Posts Tagged “George Marsh”
This year 2015 is the anniversary of the births of Scottish reformer John Knox, 17th century Puritan Richard Baxter and of the Protestant Reformed martyr, George Marsh.
Marsh was born in Deane, Bolton in 1515. He was a farmer by trade and married at the age of 25 and upon the death of his wife around 1548-49, he attended Cambridge during the English reformation and became Curate to Lawrence Saunders. He was hunted down during the reign of Mary Tudor and he handed himself in at Smithills hall, Bolton. He stood trial at Lathom House, and was imprisoned at Lancaster Castle and taken to Chester where he would stand trial at the Cathedral and where he was condemned a heretic and burned alive at the stake in Spittle Boughton on April 24th 1555.
As part of this, I think it is vital to the Christian Church that we always remember our own history and that we keep alive the memory of those who suffered for the testimony to the Word of God.
During the reign of Mary Tudor (1553-1558), at least 300 Protestant Christians were executed for their refusal to submit to the doctrines and demands of the Roman Catholic Church. They held the Bible in their hands and could not deny what is written in favour of the doctrines of men.
Today there are many political spin doctors within large Churches who seek to remember the reformation but move on from it. But the truth be told, we can’t. We see the likes of Rick Warren trying to persuade people to unite with Rome and look to what unites us rather than what divides us. But when its all said and done, the divide is made: The Roman Catholic Church has made the division and their views of Protestants are far more extreme than any fundamentalist Protestant could ever be.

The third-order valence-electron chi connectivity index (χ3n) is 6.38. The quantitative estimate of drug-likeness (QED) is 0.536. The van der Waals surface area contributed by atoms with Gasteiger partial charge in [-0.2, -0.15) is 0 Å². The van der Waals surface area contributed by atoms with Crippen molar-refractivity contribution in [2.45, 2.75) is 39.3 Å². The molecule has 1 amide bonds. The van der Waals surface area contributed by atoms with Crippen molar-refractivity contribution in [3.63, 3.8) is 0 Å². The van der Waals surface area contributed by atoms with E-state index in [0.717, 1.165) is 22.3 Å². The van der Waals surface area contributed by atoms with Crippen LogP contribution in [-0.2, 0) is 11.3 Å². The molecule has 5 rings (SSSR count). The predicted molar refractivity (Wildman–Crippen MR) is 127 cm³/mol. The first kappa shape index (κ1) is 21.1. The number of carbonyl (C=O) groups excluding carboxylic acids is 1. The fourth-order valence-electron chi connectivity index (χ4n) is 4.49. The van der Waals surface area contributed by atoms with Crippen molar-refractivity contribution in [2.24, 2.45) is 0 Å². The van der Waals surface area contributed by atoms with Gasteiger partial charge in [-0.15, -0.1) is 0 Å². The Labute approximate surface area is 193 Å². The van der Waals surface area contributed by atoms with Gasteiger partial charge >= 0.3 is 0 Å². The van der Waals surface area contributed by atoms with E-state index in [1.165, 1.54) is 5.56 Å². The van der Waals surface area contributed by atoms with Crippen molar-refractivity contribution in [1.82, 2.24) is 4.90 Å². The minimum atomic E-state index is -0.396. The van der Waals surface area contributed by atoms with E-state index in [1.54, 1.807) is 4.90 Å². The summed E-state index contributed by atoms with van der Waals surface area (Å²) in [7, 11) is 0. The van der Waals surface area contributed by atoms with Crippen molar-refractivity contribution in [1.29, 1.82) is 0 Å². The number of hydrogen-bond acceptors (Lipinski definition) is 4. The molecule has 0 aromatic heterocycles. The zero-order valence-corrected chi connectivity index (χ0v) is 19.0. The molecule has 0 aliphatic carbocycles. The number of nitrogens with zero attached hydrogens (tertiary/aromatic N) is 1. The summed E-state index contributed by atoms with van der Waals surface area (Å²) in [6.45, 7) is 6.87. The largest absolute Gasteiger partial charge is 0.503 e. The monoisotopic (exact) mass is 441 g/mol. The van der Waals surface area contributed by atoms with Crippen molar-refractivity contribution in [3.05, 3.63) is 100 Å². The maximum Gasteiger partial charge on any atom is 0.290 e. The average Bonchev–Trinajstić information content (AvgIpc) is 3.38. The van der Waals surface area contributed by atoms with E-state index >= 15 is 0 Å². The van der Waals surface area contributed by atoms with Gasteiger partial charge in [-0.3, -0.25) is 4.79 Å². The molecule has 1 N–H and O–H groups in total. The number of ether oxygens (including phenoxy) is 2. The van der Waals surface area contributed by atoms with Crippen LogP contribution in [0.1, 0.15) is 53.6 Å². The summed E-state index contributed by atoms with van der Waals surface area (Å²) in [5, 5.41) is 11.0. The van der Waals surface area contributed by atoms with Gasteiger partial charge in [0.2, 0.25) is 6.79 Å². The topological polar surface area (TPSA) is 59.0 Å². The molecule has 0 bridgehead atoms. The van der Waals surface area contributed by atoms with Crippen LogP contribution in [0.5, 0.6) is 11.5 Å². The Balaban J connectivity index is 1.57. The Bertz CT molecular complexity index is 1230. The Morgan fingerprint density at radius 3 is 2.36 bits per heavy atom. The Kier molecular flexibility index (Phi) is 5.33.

In 1995 Pope John 11 apologised for the Roman Catholic Church’s role in burnings at the stake, yet in reality it was not his place to apologise in the 20th century for something that happened in the 16th century. Each man is responsible for his own actions, not for the deeds of others.
My aim is not to create more division between Protestants and Catholics, because as far as I am concerned, the divide is made. Anyone who believes what is written in the Bible cannot have unified fellowship with any Churches who forthright deny the Truth. We can talk together, debate together, reason together, and learn to live without harming anyone, but we cannot unite as one in Faith. On that we must stand strong.
The reformers of the 16th century knew this and they would not conform to false teaching no matter what the cost. George Marsh was one of them and he lost everything for the cause of the Gospel, even his own life.
My appeal to all Churches throughout the world who hold to the Reformed tradition, would you please consider remembering the life of the martyr and indeed all the martyrs at this vital time in our history. It is important to stress that this 500th anniversary will never occur again, so it is the responsibility of the Christian Church to remember our brethren in Christ.
If you have access to a pulpit and your a Deacon, or Dean, Curate, Priest, Elder or Pastor and are willing to tell this story at your local Church, you can find the story of George Marsh in the Foxe’s Book of Martyrs. If you do not have a copy, you can find it online or you can find sources at Deane Church’s website or if you wish, you can watch a documentary I produced on Marsh which is available free on YouTube